Team:Cambridge/Project/Sporulation and Germination


Previous iGEM teams have charaterised an impressive array of inducible promoters, along with other elements of biosensing circuitry... Read More

Sporage and Distribution

An issue with existing biosensors is the longevity of the chasses. E.coli has been a popular biosensor chassis to date, however cultures require regular maintenance, or cumbersome and energy intensive freezing processes. Long term distribution and hassle-free storage requires a more robust chassis.

Part of the main reason for choosing Bacillus subtilis as our chassis was because of it's abiltiy to form dormant spores. Tubes of the sporduino sporulated 'sensors' can sit in the user's cupboard, with a generous shelf life, until needed. When the user requires a specific sensor, the appropriate strain is selected and the bacteria can be germinated by following a simple protocol. The tube can then be placed into the arduino device, the test sample loaded and the concentration profile measured.

Sporage and Distribution aims to determine a procedure for inducing sporulation in Bacillus, and developing a very simple, user friendly and field worthy protocol for germinating the spores. It is essential for the germination procedure to be as straight forward as possible, requiring minimal equipment and expertise, so that it could in theory be performed in the field, in a situation where the biosensor might be used. For further information, refer to our Design process page and our Results page.

The scheme used to generate, store and use the spores

Germination is a time consuming event. The sooner germination and outgrowth is completed, the quicker the biosensing capability of the system can be implemented, which is the primary goal of sporduino.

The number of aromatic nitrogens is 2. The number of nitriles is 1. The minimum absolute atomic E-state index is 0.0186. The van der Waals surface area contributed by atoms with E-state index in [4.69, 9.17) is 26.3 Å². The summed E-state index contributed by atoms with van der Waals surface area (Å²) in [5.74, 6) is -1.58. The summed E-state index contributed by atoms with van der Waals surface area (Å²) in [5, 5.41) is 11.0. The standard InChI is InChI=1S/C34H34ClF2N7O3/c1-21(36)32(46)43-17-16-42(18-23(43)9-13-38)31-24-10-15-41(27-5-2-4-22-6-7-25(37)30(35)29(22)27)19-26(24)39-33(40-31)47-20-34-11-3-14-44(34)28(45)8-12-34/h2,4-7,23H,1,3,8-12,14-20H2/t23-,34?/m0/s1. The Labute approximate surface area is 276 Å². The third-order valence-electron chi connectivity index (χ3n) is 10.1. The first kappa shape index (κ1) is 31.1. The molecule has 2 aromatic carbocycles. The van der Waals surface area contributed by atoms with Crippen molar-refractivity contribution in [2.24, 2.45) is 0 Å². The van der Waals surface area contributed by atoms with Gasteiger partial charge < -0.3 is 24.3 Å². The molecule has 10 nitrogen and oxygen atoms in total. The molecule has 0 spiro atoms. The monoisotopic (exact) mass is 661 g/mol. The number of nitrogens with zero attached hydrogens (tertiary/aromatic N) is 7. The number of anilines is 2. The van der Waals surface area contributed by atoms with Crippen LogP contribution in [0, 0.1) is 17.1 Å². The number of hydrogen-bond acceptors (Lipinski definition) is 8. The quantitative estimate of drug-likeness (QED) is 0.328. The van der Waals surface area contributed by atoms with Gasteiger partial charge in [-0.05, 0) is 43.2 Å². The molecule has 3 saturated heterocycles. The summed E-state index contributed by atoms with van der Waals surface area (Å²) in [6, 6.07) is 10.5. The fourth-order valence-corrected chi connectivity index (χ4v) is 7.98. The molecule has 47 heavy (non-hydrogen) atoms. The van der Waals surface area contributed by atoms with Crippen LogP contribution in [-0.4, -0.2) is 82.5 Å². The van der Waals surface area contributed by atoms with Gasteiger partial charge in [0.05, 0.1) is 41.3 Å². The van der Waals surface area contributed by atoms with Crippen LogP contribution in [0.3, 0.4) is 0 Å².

There are several synthetic biology approaches that can be taken to speed up germination. One operon we investigated is the spoVA operon. Upon over expression of spoVA under the germination specific, sspB promoter, germination rates were improved. See the design page for more information about how this was accomplished.


We relied on the following works during the 'sporage and distribution' sub-project.

The Chemically Defined Sporulation Medium was from :

Nicholson, W.L., and P.Setlow. 1990. Sporulation, germination and outgrowth, p.391-450. 'In' C.R.Harwood and S.M. Cutting (ed.), Molecular biological methods for Bacillus. John Wiley and Sons, Chichester, United Kingdom.

The Fast Germination BioBrick was based on the construct used in:

Wang, G., Yi, X., Li, Y.-Q., Setlow, P. Germination of individual Bacillus subtilis spores with alterations in the GerD and SpoVA proteins, which are important in spore germination(2011) J. Bacteriology, 193 (9), pp. 2301-2311.

Details of design of the construct were found in:

Cabrera-Martinez, R.-M., F. Tovar-Rojo, V. R. Vepachedu, and P. Setlow. 2003. Effects of overexpression of nutrient receptors on germination of spores of Bacillus subtilis. J. Bacteriol. 185:2457-2464.

Paidhungat, M., and P. Setlow. 2001. Localization of a germinant receptor protein (GerBA) to the inner membrane of Bacillus subtilis spores. J. Bacteriol. 183:3982-3990.